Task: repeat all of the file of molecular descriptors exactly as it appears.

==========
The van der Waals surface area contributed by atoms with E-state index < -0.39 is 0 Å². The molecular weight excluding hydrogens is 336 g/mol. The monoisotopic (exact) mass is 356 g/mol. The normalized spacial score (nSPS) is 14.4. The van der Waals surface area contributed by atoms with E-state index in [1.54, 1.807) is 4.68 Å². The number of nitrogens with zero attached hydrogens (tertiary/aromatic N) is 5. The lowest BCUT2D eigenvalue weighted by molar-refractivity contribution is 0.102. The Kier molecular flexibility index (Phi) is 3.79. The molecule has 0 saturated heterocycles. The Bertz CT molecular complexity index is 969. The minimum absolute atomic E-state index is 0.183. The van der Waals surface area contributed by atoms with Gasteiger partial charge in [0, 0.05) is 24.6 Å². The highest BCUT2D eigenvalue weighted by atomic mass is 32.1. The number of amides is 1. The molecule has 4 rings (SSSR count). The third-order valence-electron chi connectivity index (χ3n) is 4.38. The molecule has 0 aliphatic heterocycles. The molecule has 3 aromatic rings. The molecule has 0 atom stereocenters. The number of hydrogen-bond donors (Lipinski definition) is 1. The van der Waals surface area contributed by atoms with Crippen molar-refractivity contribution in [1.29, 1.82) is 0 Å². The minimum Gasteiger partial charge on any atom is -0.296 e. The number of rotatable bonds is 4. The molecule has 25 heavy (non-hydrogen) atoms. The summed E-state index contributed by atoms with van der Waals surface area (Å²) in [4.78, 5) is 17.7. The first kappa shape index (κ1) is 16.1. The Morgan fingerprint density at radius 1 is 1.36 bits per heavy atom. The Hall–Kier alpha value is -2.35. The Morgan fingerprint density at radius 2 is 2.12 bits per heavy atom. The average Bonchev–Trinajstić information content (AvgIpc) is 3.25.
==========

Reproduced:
The van der Waals surface area contributed by atoms with E-state index < -0.39 is 0 Å². The molecular weight excluding hydrogens is 336 g/mol. The monoisotopic (exact) mass is 356 g/mol. The normalized spacial score (nSPS) is 14.4. The van der Waals surface area contributed by atoms with E-state index in [1.54, 1.807) is 4.68 Å². The number of nitrogens with zero attached hydrogens (tertiary/aromatic N) is 5. The lowest BCUT2D eigenvalue weighted by molar-refractivity contribution is 0.102. The Kier molecular flexibility index (Phi) is 3.79. The molecule has 0 saturated heterocycles. The Bertz CT molecular complexity index is 969. The minimum absolute atomic E-state index is 0.183. The van der Waals surface area contributed by atoms with Gasteiger partial charge in [0, 0.05) is 24.6 Å². The highest BCUT2D eigenvalue weighted by atomic mass is 32.1. The number of amides is 1. The molecule has 4 rings (SSSR count). The third-order valence-electron chi connectivity index (χ3n) is 4.38. The molecule has 0 aliphatic heterocycles. The molecule has 3 aromatic rings. The molecule has 0 atom stereocenters. The number of hydrogen-bond donors (Lipinski definition) is 1. The van der Waals surface area contributed by atoms with Crippen molar-refractivity contribution in [1.29, 1.82) is 0 Å². The minimum Gasteiger partial charge on any atom is -0.296 e. The number of rotatable bonds is 4. The molecule has 25 heavy (non-hydrogen) atoms. The summed E-state index contributed by atoms with van der Waals surface area (Å²) in [4.78, 5) is 17.7. The first kappa shape index (κ1) is 16.1. The Morgan fingerprint density at radius 1 is 1.36 bits per heavy atom. The Hall–Kier alpha value is -2.35. The Morgan fingerprint density at radius 2 is 2.12 bits per heavy atom. The average Bonchev–Trinajstić information content (AvgIpc) is 3.25.